A: One of the most obvious applications with commercialization efforts in motion is the development of automated technology tools for munition detection, recognition and remediation in underwater environments. The economic footprint of such potential technology could be massive. For instance, the U.S. Department of Defense estimates that 15 million acres at approximately 1,500 sites in the United States are UXO contaminated. Countries worldwide face a similar challenge. Substantial money, time and resources – both physical and human – are spent in munition detection with grave dangers to involved maritime workers, such as divers. There is potential to deploy AI based munition detection and recognition tools worldwide paving the way for significant cost savings and a safer world.

While many munitions contaminated sites are a legacy of major historical wars World War II, for example, is notorious in this regard this problem is not going away but getting worse. Military munition training and testing areas have deliberately been situated in water environments for over a hundred years and wars such as the Russia-Ukraine and Israel-Hamas conflicts only exacerbate the problem. 

Q: How will the research be conducted? What does this project aim to do that has not been done before? 

A: The research will be conducted by a team of researchers from multiple institutions across the US and involves a unique collaboration between sonar sensor developers situated at the University of Washington (UW), led by consultant with senior expertise Tim Marston, and the Penn State Applied Research Lab (ARL), including co-principal investigator Dave Williams and consultant with senior expertise Dan Brown. Image data processing and analysis experts will be led by myself at Penn State but also involve co-principal investigator Suren Jayasuriya of Arizona State University (ASU). My research team along with colleagues at ASU will analyze sensor data provided by UW and Penn State-ARL to both form high quality underwater sonar imagery and subsequently analyze it to answer the questions of whether munitions are present in the said imagery and recognize its type for remediation purposes.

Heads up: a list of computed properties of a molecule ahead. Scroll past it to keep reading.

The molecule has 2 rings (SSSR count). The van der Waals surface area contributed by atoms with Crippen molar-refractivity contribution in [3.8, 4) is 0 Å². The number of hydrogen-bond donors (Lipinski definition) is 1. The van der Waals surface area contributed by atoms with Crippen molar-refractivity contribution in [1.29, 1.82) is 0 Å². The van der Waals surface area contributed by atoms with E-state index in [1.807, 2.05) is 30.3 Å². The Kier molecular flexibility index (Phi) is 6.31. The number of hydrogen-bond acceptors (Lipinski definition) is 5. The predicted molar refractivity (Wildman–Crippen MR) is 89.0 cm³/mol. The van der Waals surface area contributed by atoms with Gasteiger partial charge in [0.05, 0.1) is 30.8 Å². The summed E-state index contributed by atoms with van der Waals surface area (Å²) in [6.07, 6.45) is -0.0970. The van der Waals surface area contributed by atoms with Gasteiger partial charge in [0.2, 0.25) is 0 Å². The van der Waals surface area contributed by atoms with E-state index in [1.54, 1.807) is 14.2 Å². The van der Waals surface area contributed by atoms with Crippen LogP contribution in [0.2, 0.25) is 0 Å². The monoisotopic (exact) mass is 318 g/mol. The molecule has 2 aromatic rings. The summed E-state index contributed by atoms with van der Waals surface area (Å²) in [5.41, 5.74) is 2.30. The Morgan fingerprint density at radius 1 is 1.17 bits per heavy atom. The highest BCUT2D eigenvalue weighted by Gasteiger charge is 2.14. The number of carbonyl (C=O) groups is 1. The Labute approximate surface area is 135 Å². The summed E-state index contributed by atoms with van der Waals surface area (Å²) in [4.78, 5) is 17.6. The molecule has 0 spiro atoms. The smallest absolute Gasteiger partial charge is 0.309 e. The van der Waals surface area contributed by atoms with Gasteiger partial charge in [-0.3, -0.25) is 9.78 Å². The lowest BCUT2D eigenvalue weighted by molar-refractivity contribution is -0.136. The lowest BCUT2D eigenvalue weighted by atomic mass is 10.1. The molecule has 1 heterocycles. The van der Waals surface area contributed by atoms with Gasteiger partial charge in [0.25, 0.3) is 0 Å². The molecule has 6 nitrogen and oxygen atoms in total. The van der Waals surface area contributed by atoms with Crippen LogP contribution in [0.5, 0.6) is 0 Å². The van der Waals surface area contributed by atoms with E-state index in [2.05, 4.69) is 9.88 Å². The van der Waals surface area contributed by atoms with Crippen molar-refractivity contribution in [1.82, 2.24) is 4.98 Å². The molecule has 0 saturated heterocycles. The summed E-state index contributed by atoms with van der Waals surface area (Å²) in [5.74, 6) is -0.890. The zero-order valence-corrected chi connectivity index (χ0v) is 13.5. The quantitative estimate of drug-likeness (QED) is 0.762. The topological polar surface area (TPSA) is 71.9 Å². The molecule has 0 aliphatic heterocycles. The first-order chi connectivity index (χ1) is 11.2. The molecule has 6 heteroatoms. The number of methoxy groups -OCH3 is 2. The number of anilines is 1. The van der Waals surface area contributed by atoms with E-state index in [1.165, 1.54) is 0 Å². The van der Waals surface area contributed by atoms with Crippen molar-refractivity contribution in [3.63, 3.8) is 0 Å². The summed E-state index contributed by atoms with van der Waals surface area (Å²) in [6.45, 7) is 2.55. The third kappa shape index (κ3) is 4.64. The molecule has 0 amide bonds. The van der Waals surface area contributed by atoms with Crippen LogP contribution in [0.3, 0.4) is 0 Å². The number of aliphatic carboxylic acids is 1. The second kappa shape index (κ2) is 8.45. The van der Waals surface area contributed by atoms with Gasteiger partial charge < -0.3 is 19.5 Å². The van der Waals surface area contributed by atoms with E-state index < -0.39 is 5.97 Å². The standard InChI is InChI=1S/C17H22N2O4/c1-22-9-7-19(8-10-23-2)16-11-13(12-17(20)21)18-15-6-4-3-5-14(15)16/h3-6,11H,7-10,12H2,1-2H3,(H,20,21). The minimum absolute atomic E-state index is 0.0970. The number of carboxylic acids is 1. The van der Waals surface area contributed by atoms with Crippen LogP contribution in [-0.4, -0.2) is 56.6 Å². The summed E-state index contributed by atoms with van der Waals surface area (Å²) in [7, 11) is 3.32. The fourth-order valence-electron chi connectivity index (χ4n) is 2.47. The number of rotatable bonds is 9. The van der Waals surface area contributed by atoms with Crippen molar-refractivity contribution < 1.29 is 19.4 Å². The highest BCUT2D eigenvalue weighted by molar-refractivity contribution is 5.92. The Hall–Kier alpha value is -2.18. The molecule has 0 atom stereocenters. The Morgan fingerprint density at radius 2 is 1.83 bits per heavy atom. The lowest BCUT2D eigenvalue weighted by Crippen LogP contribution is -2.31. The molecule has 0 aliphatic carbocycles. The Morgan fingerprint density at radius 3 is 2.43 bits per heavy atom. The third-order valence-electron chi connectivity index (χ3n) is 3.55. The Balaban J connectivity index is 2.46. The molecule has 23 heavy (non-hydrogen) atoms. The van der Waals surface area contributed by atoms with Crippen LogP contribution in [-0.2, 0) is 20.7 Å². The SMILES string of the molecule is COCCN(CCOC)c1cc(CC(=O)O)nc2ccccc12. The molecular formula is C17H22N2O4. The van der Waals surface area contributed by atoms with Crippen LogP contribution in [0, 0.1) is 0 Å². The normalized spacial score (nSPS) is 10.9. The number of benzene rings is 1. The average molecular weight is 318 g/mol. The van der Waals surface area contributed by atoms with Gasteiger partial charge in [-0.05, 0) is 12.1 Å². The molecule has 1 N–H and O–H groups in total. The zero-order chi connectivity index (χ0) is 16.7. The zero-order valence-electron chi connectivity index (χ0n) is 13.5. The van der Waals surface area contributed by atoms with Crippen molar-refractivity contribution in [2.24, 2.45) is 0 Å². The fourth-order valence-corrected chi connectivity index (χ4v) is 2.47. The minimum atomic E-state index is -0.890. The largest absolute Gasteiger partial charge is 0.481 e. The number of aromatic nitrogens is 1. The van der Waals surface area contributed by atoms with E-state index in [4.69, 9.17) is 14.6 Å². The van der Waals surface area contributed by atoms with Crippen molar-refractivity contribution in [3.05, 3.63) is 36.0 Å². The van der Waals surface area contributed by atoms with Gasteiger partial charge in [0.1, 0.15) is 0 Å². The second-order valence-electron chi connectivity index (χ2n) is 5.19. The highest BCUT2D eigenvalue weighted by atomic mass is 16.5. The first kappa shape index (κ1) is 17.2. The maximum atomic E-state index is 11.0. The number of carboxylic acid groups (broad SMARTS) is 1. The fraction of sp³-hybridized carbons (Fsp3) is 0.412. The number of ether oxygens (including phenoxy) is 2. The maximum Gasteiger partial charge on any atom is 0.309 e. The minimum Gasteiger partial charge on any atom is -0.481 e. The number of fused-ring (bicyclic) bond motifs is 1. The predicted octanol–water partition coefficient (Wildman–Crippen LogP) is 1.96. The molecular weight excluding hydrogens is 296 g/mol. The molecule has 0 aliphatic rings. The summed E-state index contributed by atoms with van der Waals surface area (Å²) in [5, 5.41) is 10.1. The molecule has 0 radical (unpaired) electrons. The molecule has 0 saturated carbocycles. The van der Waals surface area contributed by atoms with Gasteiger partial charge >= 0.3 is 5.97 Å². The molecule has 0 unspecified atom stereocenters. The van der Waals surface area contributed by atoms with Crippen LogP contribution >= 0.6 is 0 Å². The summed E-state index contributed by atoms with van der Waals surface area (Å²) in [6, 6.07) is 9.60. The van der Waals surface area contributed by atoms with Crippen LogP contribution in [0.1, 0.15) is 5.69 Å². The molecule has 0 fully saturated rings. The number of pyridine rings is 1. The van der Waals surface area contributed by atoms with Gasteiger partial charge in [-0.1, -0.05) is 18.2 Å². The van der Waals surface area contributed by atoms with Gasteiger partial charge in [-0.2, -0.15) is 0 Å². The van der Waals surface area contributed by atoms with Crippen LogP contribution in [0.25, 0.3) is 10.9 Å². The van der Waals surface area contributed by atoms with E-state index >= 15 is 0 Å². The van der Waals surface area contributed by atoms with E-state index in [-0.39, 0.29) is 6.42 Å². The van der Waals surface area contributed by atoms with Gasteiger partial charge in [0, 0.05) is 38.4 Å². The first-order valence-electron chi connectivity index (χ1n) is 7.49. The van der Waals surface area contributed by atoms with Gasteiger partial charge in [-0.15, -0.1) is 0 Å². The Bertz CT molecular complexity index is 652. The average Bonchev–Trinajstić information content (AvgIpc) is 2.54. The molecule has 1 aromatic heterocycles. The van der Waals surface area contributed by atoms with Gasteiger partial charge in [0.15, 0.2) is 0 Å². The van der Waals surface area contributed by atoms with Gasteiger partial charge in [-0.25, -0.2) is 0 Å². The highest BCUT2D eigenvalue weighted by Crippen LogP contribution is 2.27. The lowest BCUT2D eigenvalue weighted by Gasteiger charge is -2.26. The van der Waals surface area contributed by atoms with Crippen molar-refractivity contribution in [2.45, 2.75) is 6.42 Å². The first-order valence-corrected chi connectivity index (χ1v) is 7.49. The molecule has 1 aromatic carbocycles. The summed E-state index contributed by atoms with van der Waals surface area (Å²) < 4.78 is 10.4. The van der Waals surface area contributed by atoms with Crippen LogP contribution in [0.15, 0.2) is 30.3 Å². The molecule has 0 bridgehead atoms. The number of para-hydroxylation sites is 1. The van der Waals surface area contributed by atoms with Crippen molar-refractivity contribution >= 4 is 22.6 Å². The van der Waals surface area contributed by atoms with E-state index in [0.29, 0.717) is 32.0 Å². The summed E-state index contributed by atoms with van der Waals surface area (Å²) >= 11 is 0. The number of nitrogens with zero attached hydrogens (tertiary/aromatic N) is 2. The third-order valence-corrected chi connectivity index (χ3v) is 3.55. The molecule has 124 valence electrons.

While the use of sonar sensors has become popular for this problem in the past decade, an Achilles heel has been the difficulty in high quality image formation and analysis, especially in demanding environmental conditions where munitions may be obscured, and/or easily confused with natural rocks and other materials. For the first time, we are developing phenomenology enriched AI approaches that should help overcome this long standing technical challenge. In a departure from black-box machine learning, which shows little awareness of problem domain, we aim for a comprehensive integration of the physical nature of the underwater domain with the modeling capacity of modern AI methods to develop AI-based munition detection and recognition that can be reliably deployed.

Q: Is there anything unique to Penn State that enables your research or helps you pursue this project?

A: Penn State ARL researchers were amongst the earliest to develop sophisticated underwater sonar sensors, and an interaction with them drew me to the problem. My group at Penn State has a decade-long history of computational image processing and analysis. I saw the opportunity to merge these complementary strengths and worked to identify other key players in the area at UW and ASU namely to form a team that led to a winning proposal.